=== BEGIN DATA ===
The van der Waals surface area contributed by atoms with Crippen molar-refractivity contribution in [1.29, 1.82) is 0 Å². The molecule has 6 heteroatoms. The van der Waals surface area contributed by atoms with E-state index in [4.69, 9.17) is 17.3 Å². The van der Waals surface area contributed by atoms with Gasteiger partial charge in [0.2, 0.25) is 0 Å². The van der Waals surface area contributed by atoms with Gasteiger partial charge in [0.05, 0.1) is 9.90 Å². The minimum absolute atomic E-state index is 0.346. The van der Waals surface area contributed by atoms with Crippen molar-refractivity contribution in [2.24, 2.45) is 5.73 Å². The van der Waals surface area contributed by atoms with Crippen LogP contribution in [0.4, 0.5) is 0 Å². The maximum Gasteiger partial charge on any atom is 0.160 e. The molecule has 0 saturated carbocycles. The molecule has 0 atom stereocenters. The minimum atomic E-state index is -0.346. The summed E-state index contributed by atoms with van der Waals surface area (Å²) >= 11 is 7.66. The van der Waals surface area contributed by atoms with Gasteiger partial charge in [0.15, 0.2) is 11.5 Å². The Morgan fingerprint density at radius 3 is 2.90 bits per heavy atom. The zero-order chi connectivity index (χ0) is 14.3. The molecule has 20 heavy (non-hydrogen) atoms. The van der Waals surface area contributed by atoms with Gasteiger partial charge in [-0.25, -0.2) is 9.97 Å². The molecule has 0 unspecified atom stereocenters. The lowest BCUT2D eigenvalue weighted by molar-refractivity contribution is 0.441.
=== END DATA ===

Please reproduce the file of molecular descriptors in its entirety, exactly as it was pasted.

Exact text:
The van der Waals surface area contributed by atoms with Crippen molar-refractivity contribution in [1.29, 1.82) is 0 Å². The molecule has 6 heteroatoms. The van der Waals surface area contributed by atoms with E-state index in [4.69, 9.17) is 17.3 Å². The van der Waals surface area contributed by atoms with Gasteiger partial charge in [0.2, 0.25) is 0 Å². The van der Waals surface area contributed by atoms with Gasteiger partial charge in [0.05, 0.1) is 9.90 Å². The minimum absolute atomic E-state index is 0.346. The van der Waals surface area contributed by atoms with Crippen molar-refractivity contribution in [2.24, 2.45) is 5.73 Å². The van der Waals surface area contributed by atoms with Crippen LogP contribution in [0.4, 0.5) is 0 Å². The maximum Gasteiger partial charge on any atom is 0.160 e. The molecule has 0 saturated carbocycles. The molecule has 0 atom stereocenters. The minimum atomic E-state index is -0.346. The summed E-state index contributed by atoms with van der Waals surface area (Å²) >= 11 is 7.66. The van der Waals surface area contributed by atoms with Gasteiger partial charge in [0.15, 0.2) is 11.5 Å². The Morgan fingerprint density at radius 3 is 2.90 bits per heavy atom. The zero-order chi connectivity index (χ0) is 14.3. The molecule has 20 heavy (non-hydrogen) atoms. The van der Waals surface area contributed by atoms with Gasteiger partial charge in [-0.25, -0.2) is 9.97 Å². The molecule has 0 unspecified atom stereocenters. The lowest BCUT2D eigenvalue weighted by molar-refractivity contribution is 0.441.